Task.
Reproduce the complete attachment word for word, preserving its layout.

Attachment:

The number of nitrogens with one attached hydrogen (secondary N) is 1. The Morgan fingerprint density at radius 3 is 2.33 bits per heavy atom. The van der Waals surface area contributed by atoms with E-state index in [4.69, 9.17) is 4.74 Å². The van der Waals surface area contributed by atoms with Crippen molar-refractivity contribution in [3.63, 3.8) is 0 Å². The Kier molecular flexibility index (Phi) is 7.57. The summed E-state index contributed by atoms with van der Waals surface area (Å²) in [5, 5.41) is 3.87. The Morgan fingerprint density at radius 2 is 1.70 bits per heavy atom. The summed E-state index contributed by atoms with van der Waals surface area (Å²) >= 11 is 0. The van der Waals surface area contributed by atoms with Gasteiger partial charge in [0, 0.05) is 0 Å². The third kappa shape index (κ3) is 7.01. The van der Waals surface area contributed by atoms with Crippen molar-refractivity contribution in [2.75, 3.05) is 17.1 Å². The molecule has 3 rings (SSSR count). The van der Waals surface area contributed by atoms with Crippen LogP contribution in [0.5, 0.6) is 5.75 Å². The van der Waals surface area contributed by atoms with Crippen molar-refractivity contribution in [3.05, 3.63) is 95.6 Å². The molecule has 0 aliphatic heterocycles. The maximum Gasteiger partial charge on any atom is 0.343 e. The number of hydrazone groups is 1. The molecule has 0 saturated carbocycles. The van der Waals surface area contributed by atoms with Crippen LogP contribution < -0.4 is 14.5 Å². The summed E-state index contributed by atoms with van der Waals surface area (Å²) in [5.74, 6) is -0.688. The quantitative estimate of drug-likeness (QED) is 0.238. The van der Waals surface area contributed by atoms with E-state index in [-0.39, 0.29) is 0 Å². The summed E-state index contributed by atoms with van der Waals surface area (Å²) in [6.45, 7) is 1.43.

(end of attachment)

The number of nitrogens with one attached hydrogen (secondary N) is 1. The Morgan fingerprint density at radius 3 is 2.33 bits per heavy atom. The van der Waals surface area contributed by atoms with E-state index in [4.69, 9.17) is 4.74 Å². The van der Waals surface area contributed by atoms with Crippen molar-refractivity contribution in [3.63, 3.8) is 0 Å². The Kier molecular flexibility index (Phi) is 7.57. The summed E-state index contributed by atoms with van der Waals surface area (Å²) in [5, 5.41) is 3.87. The Morgan fingerprint density at radius 2 is 1.70 bits per heavy atom. The summed E-state index contributed by atoms with van der Waals surface area (Å²) >= 11 is 0. The van der Waals surface area contributed by atoms with Gasteiger partial charge in [0, 0.05) is 0 Å². The third kappa shape index (κ3) is 7.01. The van der Waals surface area contributed by atoms with Crippen molar-refractivity contribution in [2.75, 3.05) is 17.1 Å². The molecule has 3 rings (SSSR count). The van der Waals surface area contributed by atoms with Crippen LogP contribution in [0.5, 0.6) is 5.75 Å². The van der Waals surface area contributed by atoms with Crippen molar-refractivity contribution in [3.05, 3.63) is 95.6 Å². The molecule has 0 aliphatic heterocycles. The maximum Gasteiger partial charge on any atom is 0.343 e. The number of hydrazone groups is 1. The molecule has 0 saturated carbocycles. The van der Waals surface area contributed by atoms with Crippen LogP contribution < -0.4 is 14.5 Å². The summed E-state index contributed by atoms with van der Waals surface area (Å²) in [5.74, 6) is -0.688. The quantitative estimate of drug-likeness (QED) is 0.238. The van der Waals surface area contributed by atoms with E-state index in [-0.39, 0.29) is 0 Å². The summed E-state index contributed by atoms with van der Waals surface area (Å²) in [6.45, 7) is 1.43.